This great artist was teaching his knowledge. A mufradat is a user manual demonstrating how to draw perfect letters. Those which have been preserved up to our time are extremely rare.
The mufradat for sale includes 15 sheets 18 x 29 cm and 5 fly-leaves. The black writing is a marvel of thinness and firmness, on a gold page illuminated with a polychrome floral motif. It is signed.
1459 A Timurid Manuscript
The poem is Jam-i Jam, meaning the cup of Jamshid referring to the mythical Persian king of that name. It was composed in 733 AH by Awhad al-Din Isfahani for an Ilkhanid Sultan. The scribe recorded his name and dated 863 AH corresponding to 1459 CE, under the Timurid dynasty.
The four illustrations show animated scenes, painted in bright colors with a drawing of a pretty sharpness. They were probably painted by one artist. One of them is signed Bihzad.
Kemal al-Din Bihzad, born in Herat between 844 and 854 AH, is famous for having renewed the Persian miniature at the end of the Timurid era. Considering that the illustrations may be subsequent to the manuscript, this attribution is quite plausible. A colophon from the 17th century CE attests to their inclusion in this volume.
The binding is a little later, from the time of the Safavids who succeeded the Timurids in 912 AH.
> 1481 A Double Ottoman Portrait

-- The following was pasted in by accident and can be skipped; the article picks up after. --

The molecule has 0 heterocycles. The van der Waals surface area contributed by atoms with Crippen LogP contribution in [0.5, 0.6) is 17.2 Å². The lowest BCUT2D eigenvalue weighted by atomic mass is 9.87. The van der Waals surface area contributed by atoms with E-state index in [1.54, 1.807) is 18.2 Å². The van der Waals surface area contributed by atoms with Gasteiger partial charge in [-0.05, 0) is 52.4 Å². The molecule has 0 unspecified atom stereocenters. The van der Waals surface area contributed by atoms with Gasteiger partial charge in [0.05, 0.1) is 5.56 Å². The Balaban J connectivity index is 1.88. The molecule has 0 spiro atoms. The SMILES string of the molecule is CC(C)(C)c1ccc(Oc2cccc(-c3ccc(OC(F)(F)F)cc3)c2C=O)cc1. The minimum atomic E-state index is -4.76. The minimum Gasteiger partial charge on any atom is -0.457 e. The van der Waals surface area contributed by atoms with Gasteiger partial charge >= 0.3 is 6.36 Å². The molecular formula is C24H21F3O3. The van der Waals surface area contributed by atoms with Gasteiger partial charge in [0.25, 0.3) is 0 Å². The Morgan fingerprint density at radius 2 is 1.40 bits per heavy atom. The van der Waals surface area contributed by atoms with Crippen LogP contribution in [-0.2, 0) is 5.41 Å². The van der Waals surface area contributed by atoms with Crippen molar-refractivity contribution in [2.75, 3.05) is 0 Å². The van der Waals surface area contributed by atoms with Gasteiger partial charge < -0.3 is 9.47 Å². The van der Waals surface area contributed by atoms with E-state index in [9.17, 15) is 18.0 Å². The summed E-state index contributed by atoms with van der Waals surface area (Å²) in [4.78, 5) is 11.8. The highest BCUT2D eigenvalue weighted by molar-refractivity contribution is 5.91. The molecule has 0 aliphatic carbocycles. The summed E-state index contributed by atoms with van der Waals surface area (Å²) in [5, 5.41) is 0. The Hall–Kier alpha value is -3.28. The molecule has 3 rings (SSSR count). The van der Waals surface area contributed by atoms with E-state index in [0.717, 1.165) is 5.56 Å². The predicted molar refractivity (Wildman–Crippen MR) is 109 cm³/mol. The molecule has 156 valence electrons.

2015 SOLD for £ 970k including premium by Sotheby's
2020 SOLD for £ 940K including premium
A double Ottoman portrait was sold for £ 970K including premium by Sotheby's on July 8, 2015 over a lower estimate of £ 300K. This oil on panel 33 x 45 cm is estimated £ 400K for sale by Christie's in London on April 2 (postponed to June 25), lot 118.
I narrated it as follows before it passed at Christie's on July 4, 2019, lot 39.
Mehmed Fatih, named Mehmet II the Conqueror by the Europeans, is one of the most glorious Ottoman Sultans, famous for the capture of Constantinople in 1453. Throughout the rest of his reign he led in parallel military campaigns and diplomacy, constantly threatening the commercial hegemony of Venice.
This Sultan had an atypical personality. He took a close interest to the artistic and scientific progress of the Italian Renaissance, knew several languages and accepted that his effigy is used. A medal showing Mehmed aged about 30 passed at Baldwin's on April 25, 2012.
Peace with Venice is signed in 1479. Mehmed demands that a good artist is sent to him. The Doge entrusts this mission to his official portraitist, Gentile Bellini.
Bellini's stay in Constantinople, which lasts several months, is a great success. The Sultan is delighted with the quality of his portraits on which his eagle nose is perfectly recognizable. Bellini's workshop will later make copies of these images. An oil on panel was sold for £ 470K including premium by Sotheby's on October 24, 2007.
Only one double portrait is known. Sultan Mehmed faces a beardless young man whose identity has not been identified. The similarity of the turbans shows that the two characters are of the same rank. The practice of a double portrait was still very rare at the time of Bellini's visit to Constantinople and this work can only be a studio interpretation. The attention paid to the clothes is Venetian.
Mehmed died in 1481, possibly poisoned. His son Bayazid the Pious who succeeded him was iconophobic in line with the Muslim practice. A possible hypothesis is that the portrait of the young man comes from a sketch made by another artist a few years before Bellini's mission and that the two original images are not contemporary of one another. The young man could thus be Bayazid around the age of 20, put in front of his late father for a Venetian patron who did not have a more recent image to honor the current Sultan.